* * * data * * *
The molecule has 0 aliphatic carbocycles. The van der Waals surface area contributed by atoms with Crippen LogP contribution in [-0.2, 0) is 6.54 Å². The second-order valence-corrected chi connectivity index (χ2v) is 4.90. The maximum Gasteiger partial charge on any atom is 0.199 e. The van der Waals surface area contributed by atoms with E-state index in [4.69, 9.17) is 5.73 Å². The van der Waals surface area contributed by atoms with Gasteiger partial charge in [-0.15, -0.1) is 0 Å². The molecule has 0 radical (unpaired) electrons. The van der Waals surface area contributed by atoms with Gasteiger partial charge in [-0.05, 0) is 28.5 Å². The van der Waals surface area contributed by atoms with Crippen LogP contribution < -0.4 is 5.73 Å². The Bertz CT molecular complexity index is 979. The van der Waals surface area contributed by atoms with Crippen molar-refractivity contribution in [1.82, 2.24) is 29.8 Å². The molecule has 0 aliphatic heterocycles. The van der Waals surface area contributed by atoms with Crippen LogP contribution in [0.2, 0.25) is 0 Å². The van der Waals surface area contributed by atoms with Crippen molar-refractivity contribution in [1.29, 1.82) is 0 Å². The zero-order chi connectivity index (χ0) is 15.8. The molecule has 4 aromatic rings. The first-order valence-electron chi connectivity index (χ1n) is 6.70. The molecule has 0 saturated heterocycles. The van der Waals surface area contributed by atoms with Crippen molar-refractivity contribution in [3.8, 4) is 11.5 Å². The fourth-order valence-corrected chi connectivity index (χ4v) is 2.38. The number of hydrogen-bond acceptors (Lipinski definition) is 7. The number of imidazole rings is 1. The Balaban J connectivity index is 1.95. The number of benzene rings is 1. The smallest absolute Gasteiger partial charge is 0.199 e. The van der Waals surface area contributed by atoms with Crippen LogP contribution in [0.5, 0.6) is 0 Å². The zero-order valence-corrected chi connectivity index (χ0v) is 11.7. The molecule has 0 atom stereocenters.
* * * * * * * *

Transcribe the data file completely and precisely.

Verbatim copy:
The molecule has 0 aliphatic carbocycles. The van der Waals surface area contributed by atoms with Crippen LogP contribution in [-0.2, 0) is 6.54 Å². The second-order valence-corrected chi connectivity index (χ2v) is 4.90. The maximum Gasteiger partial charge on any atom is 0.199 e. The van der Waals surface area contributed by atoms with E-state index in [4.69, 9.17) is 5.73 Å². The van der Waals surface area contributed by atoms with Gasteiger partial charge in [-0.15, -0.1) is 0 Å². The molecule has 0 radical (unpaired) electrons. The van der Waals surface area contributed by atoms with Gasteiger partial charge in [-0.05, 0) is 28.5 Å². The van der Waals surface area contributed by atoms with Crippen LogP contribution < -0.4 is 5.73 Å². The Bertz CT molecular complexity index is 979. The van der Waals surface area contributed by atoms with Crippen molar-refractivity contribution in [1.82, 2.24) is 29.8 Å². The molecule has 0 aliphatic heterocycles. The van der Waals surface area contributed by atoms with Crippen LogP contribution in [0.2, 0.25) is 0 Å². The van der Waals surface area contributed by atoms with Crippen molar-refractivity contribution in [1.29, 1.82) is 0 Å². The zero-order chi connectivity index (χ0) is 15.8. The molecule has 4 aromatic rings. The first-order valence-electron chi connectivity index (χ1n) is 6.70. The molecule has 0 saturated heterocycles. The van der Waals surface area contributed by atoms with Crippen molar-refractivity contribution in [3.8, 4) is 11.5 Å². The fourth-order valence-corrected chi connectivity index (χ4v) is 2.38. The number of hydrogen-bond acceptors (Lipinski definition) is 7. The number of imidazole rings is 1. The Balaban J connectivity index is 1.95. The number of benzene rings is 1. The smallest absolute Gasteiger partial charge is 0.199 e. The van der Waals surface area contributed by atoms with Crippen LogP contribution in [0.5, 0.6) is 0 Å². The zero-order valence-corrected chi connectivity index (χ0v) is 11.7. The molecule has 0 atom stereocenters.